For the Christian, political activism ought to be about loving your neighbour. Just as a doctor treats the sick and a school teacher educates children, politics should be about serving the common good of the community. Of all people, Christians have reason to speak on behalf of the vulnerable, to advocate for the weak and to address injustices that are faced in our society. God has revealed his righteousness and his grace to us in the Lord Jesus. As he has loved us, so we now love others with his love. We are eager to see other people doing well, especially their eternal salvation but also their everyday needs and dignity and worth.

When Christians choose to become involved in politics, do so but without sinning and being self serving, without conflating church and state, confusing Gospel with common grace, and avoid hamstringing the consciences of others.

How do I know if my political advocacy is unwise and even ungodly?

Here are 5 warning signs:

  1. I spend more time signing petitions than I do praying.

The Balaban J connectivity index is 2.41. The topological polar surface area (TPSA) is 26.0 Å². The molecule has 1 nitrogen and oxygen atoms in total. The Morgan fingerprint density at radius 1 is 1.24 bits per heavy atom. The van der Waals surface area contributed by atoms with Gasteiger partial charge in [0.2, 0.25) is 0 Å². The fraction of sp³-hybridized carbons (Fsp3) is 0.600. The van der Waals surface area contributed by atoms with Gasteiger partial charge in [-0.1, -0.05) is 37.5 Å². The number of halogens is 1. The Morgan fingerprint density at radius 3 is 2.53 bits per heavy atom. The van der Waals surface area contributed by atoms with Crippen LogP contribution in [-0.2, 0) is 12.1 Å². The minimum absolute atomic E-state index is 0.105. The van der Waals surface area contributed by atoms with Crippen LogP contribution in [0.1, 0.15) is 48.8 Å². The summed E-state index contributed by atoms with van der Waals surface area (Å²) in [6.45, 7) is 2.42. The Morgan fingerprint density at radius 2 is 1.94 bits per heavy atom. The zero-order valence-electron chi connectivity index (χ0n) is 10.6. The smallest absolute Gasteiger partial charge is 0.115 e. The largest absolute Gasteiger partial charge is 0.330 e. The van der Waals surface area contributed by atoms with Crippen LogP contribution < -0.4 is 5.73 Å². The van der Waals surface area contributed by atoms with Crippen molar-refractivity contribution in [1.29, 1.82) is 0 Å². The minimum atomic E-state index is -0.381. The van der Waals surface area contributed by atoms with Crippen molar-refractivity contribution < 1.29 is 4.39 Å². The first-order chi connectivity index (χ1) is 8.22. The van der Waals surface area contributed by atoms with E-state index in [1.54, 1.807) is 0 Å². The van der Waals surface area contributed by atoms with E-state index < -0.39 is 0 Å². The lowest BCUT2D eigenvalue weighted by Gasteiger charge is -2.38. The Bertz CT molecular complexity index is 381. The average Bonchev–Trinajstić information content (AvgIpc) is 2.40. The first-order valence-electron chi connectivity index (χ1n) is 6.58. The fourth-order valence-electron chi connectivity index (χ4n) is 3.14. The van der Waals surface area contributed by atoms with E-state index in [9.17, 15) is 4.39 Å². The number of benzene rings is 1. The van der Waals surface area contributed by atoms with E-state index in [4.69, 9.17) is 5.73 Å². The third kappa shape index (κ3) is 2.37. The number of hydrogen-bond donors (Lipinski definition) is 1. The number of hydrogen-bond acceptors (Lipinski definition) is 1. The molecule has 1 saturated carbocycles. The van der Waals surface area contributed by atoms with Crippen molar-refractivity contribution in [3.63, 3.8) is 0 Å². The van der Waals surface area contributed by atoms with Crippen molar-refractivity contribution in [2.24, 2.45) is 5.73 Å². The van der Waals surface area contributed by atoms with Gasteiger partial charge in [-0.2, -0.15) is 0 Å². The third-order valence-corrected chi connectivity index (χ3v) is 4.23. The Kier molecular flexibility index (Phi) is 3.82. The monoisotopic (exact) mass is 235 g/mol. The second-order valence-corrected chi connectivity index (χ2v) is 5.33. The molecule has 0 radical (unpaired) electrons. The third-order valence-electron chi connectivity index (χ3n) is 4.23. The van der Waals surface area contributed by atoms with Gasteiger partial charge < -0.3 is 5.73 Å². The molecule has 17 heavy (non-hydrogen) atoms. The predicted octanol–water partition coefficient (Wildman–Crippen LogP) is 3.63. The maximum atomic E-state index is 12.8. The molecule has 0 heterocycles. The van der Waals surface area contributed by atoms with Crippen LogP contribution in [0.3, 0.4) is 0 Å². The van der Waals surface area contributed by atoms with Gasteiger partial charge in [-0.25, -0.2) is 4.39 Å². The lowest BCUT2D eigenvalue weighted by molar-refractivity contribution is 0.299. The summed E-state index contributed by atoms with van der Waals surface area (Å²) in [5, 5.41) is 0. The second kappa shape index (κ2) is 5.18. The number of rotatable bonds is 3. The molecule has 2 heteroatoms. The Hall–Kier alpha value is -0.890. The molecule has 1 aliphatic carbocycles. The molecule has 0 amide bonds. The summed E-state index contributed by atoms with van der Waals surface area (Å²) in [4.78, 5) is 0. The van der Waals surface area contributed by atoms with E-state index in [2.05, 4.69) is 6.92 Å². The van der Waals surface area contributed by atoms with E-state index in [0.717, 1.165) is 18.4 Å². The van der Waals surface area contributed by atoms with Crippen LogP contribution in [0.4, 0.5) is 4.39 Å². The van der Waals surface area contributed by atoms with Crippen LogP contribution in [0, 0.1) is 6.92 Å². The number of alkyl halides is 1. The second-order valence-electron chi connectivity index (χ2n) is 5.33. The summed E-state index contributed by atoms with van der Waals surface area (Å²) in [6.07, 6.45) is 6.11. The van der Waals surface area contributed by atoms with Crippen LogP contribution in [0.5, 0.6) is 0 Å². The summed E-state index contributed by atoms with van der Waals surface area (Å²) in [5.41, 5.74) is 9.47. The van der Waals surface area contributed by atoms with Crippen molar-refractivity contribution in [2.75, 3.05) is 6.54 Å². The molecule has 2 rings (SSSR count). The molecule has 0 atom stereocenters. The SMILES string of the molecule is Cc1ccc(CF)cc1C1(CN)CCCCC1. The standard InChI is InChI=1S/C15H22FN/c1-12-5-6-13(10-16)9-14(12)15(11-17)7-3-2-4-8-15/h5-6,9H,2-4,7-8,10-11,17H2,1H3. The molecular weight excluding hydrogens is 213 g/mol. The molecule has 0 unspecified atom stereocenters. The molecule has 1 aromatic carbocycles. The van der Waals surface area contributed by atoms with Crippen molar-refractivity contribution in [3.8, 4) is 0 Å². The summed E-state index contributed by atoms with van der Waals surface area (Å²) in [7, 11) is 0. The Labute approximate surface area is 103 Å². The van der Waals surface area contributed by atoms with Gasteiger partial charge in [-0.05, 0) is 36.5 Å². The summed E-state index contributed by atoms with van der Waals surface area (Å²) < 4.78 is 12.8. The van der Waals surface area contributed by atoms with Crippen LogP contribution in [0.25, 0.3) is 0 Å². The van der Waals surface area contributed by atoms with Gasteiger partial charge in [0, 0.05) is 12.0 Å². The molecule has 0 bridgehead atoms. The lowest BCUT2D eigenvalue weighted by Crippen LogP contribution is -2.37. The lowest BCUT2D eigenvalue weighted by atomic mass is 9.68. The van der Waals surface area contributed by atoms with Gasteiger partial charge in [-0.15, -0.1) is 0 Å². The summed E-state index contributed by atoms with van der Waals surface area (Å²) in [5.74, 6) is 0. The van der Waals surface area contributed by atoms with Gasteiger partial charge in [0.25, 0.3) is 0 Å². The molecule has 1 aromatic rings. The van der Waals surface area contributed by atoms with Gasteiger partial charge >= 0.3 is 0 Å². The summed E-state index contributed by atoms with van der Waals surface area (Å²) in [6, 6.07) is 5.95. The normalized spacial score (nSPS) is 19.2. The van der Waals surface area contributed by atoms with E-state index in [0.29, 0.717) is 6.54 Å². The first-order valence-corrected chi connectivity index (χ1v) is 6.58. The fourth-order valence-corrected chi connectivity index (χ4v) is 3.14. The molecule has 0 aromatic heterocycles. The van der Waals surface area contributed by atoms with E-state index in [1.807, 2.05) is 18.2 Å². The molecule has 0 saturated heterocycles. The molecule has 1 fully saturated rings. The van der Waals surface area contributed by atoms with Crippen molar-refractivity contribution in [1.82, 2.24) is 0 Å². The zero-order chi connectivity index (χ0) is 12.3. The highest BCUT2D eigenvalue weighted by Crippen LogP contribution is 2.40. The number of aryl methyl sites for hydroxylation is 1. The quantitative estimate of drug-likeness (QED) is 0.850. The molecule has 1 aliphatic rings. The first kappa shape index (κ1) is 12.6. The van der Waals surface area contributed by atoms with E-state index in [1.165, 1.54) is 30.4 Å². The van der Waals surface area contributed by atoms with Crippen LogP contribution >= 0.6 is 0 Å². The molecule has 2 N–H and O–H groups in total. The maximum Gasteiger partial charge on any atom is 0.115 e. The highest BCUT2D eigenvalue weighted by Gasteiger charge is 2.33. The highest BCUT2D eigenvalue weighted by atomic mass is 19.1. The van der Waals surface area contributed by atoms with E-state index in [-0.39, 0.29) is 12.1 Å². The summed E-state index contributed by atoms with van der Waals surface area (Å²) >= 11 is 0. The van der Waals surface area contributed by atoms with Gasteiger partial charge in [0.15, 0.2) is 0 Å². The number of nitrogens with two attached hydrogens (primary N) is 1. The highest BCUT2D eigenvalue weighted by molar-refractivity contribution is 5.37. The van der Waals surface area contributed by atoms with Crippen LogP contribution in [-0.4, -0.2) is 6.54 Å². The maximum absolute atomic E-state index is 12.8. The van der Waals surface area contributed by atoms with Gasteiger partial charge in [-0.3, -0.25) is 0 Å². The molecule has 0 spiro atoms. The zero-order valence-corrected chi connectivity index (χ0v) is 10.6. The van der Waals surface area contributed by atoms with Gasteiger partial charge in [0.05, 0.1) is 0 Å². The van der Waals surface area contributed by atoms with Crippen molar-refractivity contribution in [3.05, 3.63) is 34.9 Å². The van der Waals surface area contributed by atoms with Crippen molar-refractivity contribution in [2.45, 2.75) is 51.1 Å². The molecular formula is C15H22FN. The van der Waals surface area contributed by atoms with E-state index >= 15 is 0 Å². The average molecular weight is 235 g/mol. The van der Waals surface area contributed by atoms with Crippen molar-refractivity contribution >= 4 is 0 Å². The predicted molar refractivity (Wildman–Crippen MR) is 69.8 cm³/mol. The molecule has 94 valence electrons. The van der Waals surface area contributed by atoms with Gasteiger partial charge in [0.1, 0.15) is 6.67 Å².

2. I only ever criticise one side of politics.
  3. People have the impression that belonging to my church means aligning with a certain political party.
  4. I am more passionate about politics than I am about my local church and their mission.
  5. I am putting my hope for society in political elections or leaders or platforms, rather than in the Gospel of Christ.

You are worth more than your ATAR

2020 has proven to be a troublesome and challenging mountain to climb. Not least of all, the year proved inordinately difficult for school students who were completing their studies and aiming to prepare or life post-school. VCE is difficult enough in normal circumstances, but 2020 compounded the normal with pandemic and lockdown. With months without onsite learning, the troubles associated with virtual classes, unable to complete practical assessments, and sensing the surrounding stresses facing families and society, it is a wonder that students completed their final year.

Close to 47,000 teenagers from around Victoria are today finding out the results from their VCE. Thousands of year 12 students also chose not to receive an ATAR this year. Just finishing year 12 in a year of pandemic was challenging enough. Many students will be pleased, many others disappointed. Some will be relieved while others will be anxious.